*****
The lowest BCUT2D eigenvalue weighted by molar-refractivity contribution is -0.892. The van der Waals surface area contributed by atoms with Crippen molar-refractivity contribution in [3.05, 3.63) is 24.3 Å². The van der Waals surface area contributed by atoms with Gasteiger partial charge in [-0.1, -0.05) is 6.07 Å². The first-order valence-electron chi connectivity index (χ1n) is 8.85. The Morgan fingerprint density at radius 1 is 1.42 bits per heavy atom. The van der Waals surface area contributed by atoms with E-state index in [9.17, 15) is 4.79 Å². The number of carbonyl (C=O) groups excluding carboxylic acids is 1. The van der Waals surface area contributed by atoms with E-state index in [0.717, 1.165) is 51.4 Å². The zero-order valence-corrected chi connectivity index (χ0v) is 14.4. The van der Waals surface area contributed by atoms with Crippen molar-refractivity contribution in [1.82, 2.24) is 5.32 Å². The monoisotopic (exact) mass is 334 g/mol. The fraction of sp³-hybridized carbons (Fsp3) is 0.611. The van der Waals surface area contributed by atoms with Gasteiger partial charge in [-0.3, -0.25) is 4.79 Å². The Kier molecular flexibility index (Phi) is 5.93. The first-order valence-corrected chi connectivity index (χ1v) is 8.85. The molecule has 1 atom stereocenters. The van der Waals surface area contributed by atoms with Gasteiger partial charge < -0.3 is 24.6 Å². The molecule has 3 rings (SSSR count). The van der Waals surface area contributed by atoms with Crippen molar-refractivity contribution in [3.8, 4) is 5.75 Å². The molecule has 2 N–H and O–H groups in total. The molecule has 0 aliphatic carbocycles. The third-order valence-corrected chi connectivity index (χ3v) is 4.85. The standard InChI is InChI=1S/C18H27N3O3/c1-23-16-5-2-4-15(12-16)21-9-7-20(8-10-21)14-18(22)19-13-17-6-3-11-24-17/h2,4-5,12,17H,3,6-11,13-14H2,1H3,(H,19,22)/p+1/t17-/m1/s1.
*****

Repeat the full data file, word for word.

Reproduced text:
The lowest BCUT2D eigenvalue weighted by molar-refractivity contribution is -0.892. The van der Waals surface area contributed by atoms with Crippen molar-refractivity contribution in [3.05, 3.63) is 24.3 Å². The van der Waals surface area contributed by atoms with Gasteiger partial charge in [-0.1, -0.05) is 6.07 Å². The first-order valence-electron chi connectivity index (χ1n) is 8.85. The Morgan fingerprint density at radius 1 is 1.42 bits per heavy atom. The van der Waals surface area contributed by atoms with E-state index in [9.17, 15) is 4.79 Å². The number of carbonyl (C=O) groups excluding carboxylic acids is 1. The van der Waals surface area contributed by atoms with E-state index in [0.717, 1.165) is 51.4 Å². The zero-order valence-corrected chi connectivity index (χ0v) is 14.4. The van der Waals surface area contributed by atoms with Crippen molar-refractivity contribution in [1.82, 2.24) is 5.32 Å². The monoisotopic (exact) mass is 334 g/mol. The fraction of sp³-hybridized carbons (Fsp3) is 0.611. The van der Waals surface area contributed by atoms with Gasteiger partial charge in [-0.3, -0.25) is 4.79 Å². The Kier molecular flexibility index (Phi) is 5.93. The first-order valence-corrected chi connectivity index (χ1v) is 8.85. The molecule has 1 atom stereocenters. The van der Waals surface area contributed by atoms with Gasteiger partial charge < -0.3 is 24.6 Å². The molecule has 3 rings (SSSR count). The van der Waals surface area contributed by atoms with Crippen molar-refractivity contribution in [3.8, 4) is 5.75 Å². The molecule has 2 N–H and O–H groups in total. The molecule has 0 aliphatic carbocycles. The third-order valence-corrected chi connectivity index (χ3v) is 4.85. The standard InChI is InChI=1S/C18H27N3O3/c1-23-16-5-2-4-15(12-16)21-9-7-20(8-10-21)14-18(22)19-13-17-6-3-11-24-17/h2,4-5,12,17H,3,6-11,13-14H2,1H3,(H,19,22)/p+1/t17-/m1/s1.